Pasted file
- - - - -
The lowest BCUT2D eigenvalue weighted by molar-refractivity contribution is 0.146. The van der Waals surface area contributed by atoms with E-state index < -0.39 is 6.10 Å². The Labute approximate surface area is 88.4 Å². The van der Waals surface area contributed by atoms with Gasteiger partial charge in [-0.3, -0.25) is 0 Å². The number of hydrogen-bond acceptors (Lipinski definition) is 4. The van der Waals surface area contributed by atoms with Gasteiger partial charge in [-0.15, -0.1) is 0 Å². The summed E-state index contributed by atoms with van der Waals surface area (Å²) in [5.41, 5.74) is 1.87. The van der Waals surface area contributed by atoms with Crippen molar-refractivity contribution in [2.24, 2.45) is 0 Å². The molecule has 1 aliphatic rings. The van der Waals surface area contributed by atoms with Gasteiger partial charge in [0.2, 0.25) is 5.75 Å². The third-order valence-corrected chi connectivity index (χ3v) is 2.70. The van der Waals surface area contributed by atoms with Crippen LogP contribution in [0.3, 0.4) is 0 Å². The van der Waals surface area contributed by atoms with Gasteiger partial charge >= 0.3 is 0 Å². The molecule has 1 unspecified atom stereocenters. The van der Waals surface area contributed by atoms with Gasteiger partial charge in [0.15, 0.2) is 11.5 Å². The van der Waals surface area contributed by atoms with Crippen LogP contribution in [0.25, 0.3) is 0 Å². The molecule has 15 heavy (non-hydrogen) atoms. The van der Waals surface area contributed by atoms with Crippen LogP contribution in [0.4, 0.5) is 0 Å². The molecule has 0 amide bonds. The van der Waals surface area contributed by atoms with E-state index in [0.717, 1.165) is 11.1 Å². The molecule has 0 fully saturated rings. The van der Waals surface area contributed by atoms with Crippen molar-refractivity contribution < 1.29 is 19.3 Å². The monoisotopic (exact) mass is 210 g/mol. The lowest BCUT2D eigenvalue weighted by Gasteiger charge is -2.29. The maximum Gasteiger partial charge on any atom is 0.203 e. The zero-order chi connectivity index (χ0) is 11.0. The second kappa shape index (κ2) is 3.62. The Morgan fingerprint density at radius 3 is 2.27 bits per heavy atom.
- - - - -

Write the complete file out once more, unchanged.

The lowest BCUT2D eigenvalue weighted by molar-refractivity contribution is 0.146. The van der Waals surface area contributed by atoms with E-state index < -0.39 is 6.10 Å². The Labute approximate surface area is 88.4 Å². The van der Waals surface area contributed by atoms with Gasteiger partial charge in [-0.3, -0.25) is 0 Å². The number of hydrogen-bond acceptors (Lipinski definition) is 4. The van der Waals surface area contributed by atoms with Gasteiger partial charge in [-0.15, -0.1) is 0 Å². The summed E-state index contributed by atoms with van der Waals surface area (Å²) in [5.41, 5.74) is 1.87. The van der Waals surface area contributed by atoms with Crippen molar-refractivity contribution in [2.24, 2.45) is 0 Å². The molecule has 1 aliphatic rings. The van der Waals surface area contributed by atoms with Gasteiger partial charge in [0.2, 0.25) is 5.75 Å². The third-order valence-corrected chi connectivity index (χ3v) is 2.70. The van der Waals surface area contributed by atoms with Crippen LogP contribution in [0.3, 0.4) is 0 Å². The van der Waals surface area contributed by atoms with Gasteiger partial charge >= 0.3 is 0 Å². The molecule has 1 unspecified atom stereocenters. The van der Waals surface area contributed by atoms with Gasteiger partial charge in [0.15, 0.2) is 11.5 Å². The van der Waals surface area contributed by atoms with Crippen LogP contribution in [0.25, 0.3) is 0 Å². The molecule has 15 heavy (non-hydrogen) atoms. The van der Waals surface area contributed by atoms with Crippen LogP contribution in [0.4, 0.5) is 0 Å². The molecule has 0 amide bonds. The van der Waals surface area contributed by atoms with E-state index in [0.717, 1.165) is 11.1 Å². The molecule has 0 fully saturated rings. The van der Waals surface area contributed by atoms with Crippen molar-refractivity contribution < 1.29 is 19.3 Å². The monoisotopic (exact) mass is 210 g/mol. The lowest BCUT2D eigenvalue weighted by Gasteiger charge is -2.29. The maximum Gasteiger partial charge on any atom is 0.203 e. The zero-order chi connectivity index (χ0) is 11.0. The second kappa shape index (κ2) is 3.62. The Morgan fingerprint density at radius 3 is 2.27 bits per heavy atom.